The last couple of weeks have been increasingly stressful for most people. Our vocabulary has changed to include words we would otherwise never, or at least very rarely, use. Conversations over the dinner table now revolve around panic buying and what on earth people plan to do with epic amounts of toilet paper. Strange times indeed.

Our evolving 2020 vocab

It’s clear that isolating yourself if you’re unwell is both advisable and sensible. This includes limiting contact with random humans, for sure, and keeping your hands good and clean. Try to avoid touching your face and do remember to keep coughs and sneezes undercover — into your arm or into a tissue (which you then dispose of in the bin straight away & wash your hands with soap and water for at least 20 seconds afterwards!). Tedious, but necessary. It’ll all get to be a habit in no time, so don’t stress too much.

Weeding, digging, chatting and enjoying some sunshine.

But it’s not all doom and gloom. Somewhere in Australia this past weekend, a bunch of friends turned up to help with a garden project. They donned gloves and sunscreen (some even wore hats) – just the usual garden precautions – then spent most of the day digging, weeding and erecting a retaining wall to keep the persistent (!) grass at bay. We had morning tea, a delicious shared lunch and some even stayed on to dinner. We took reasonable precautions in terms of contact and hand washing – and got all toilet paper related conversations out of the way early on so we could move on to more interesting topics. A good day. A smiley day.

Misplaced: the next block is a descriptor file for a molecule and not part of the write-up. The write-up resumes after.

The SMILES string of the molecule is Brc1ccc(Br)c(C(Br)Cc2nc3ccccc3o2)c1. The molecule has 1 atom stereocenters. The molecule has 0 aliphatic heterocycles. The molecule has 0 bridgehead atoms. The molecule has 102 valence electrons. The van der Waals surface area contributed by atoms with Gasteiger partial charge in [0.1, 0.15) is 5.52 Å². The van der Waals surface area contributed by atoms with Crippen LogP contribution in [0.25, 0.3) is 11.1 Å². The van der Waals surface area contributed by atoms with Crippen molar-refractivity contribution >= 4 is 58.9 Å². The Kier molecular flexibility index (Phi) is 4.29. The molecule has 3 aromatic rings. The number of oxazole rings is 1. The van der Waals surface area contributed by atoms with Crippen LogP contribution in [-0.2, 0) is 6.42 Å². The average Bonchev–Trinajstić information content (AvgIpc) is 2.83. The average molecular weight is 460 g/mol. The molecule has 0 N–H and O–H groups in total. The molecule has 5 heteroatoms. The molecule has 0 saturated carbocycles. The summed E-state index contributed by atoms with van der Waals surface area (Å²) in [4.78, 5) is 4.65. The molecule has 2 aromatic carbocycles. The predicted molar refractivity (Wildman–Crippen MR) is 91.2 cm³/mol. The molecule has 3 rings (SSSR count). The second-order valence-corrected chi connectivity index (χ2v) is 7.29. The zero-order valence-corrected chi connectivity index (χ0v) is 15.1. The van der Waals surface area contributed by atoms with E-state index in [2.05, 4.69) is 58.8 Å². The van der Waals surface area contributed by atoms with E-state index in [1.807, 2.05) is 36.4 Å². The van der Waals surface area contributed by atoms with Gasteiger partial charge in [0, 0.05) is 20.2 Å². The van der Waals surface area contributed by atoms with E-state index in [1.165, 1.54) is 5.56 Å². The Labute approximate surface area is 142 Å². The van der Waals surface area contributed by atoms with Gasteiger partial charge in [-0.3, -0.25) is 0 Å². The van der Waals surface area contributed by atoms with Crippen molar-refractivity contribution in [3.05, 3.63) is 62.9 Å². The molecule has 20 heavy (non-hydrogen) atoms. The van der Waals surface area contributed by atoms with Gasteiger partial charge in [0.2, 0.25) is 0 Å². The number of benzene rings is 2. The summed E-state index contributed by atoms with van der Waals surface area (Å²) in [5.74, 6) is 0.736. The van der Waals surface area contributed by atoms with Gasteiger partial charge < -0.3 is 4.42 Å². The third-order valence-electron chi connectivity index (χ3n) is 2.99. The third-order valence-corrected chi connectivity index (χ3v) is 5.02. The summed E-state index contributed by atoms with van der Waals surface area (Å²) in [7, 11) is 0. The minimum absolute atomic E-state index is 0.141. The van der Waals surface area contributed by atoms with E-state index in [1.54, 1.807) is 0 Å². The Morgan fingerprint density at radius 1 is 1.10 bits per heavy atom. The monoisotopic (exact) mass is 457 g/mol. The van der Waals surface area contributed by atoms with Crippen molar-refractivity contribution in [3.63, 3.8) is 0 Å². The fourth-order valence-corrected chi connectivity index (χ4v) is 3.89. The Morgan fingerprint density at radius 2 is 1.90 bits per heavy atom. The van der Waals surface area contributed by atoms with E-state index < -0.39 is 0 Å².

Some words for 2020 that work for me.

Clearly not everyone wants to get involved in a random garden blitz somewhere in the ‘burbs (although you’d be most welcome!), but there is something we can all do. Basically, try to be the best person you can be – in whatever ways you have the capacity to do so.

We’re all in this together whether we like it or not, so be kind to each other – and to the people working hard in supermarkets and other areas to keep our society afloat. Empty shelves aren’t their fault.

Stay in touch. Perhaps pick up the phone and call one person every day – just for a catch up, for a ‘how’s it going’ chat to crack through the growing sense of isolation. Skype, What’s App and all the other apps – use them to stay in touch. Write a short note or draw a silly (or beautiful) picture and pop it in the post to your Nan or your friend or a co-worker — it’ll probably make their day.

If you have some food to spare for community members in need, this weekend would be a good time to roll it out. Foodbank is pretty desperate for donations right now and will take whatever you can part with. We’re taking a drive out there on Saturday 21 March at 12.30pm to drop stuff off, so feel free to drop some random tins/cereal/flour/rice/UHT-milk at our door or just inside the gate – or come in if you’re feeling brave (we have soap and paper towels to keep you safe and grok how to stand a metre away from visitors!).

We’ll get through this – even if we’re all in our own little hutches for the next while. And if anyone needs a hand with shopping – or a meal dropped off – or a batch of cookies to cheer them up, you know how to reach me – I’ll be in my hutch, crocheting another blanket!